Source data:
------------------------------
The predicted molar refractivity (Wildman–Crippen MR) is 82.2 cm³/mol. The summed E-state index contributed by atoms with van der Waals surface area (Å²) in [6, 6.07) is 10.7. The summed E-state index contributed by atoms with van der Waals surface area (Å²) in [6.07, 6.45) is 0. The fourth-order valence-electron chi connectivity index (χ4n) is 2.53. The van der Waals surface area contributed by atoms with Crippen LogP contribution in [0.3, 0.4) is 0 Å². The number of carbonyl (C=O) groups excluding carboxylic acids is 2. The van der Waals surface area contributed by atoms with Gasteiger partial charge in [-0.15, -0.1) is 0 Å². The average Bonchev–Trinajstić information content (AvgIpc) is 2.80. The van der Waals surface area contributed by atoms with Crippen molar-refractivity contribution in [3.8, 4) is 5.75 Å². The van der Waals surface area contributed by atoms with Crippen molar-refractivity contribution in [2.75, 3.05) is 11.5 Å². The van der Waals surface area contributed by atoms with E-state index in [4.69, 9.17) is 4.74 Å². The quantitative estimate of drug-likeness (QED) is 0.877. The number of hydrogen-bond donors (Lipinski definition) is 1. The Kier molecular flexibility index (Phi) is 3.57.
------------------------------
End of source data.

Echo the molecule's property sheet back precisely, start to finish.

The predicted molar refractivity (Wildman–Crippen MR) is 82.2 cm³/mol. The summed E-state index contributed by atoms with van der Waals surface area (Å²) in [6, 6.07) is 10.7. The summed E-state index contributed by atoms with van der Waals surface area (Å²) in [6.07, 6.45) is 0. The fourth-order valence-electron chi connectivity index (χ4n) is 2.53. The van der Waals surface area contributed by atoms with Crippen LogP contribution in [0.3, 0.4) is 0 Å². The number of carbonyl (C=O) groups excluding carboxylic acids is 2. The van der Waals surface area contributed by atoms with Gasteiger partial charge in [-0.15, -0.1) is 0 Å². The average Bonchev–Trinajstić information content (AvgIpc) is 2.80. The van der Waals surface area contributed by atoms with Crippen molar-refractivity contribution in [3.8, 4) is 5.75 Å². The van der Waals surface area contributed by atoms with Crippen molar-refractivity contribution in [2.75, 3.05) is 11.5 Å². The van der Waals surface area contributed by atoms with E-state index in [4.69, 9.17) is 4.74 Å². The quantitative estimate of drug-likeness (QED) is 0.877. The number of hydrogen-bond donors (Lipinski definition) is 1. The Kier molecular flexibility index (Phi) is 3.57.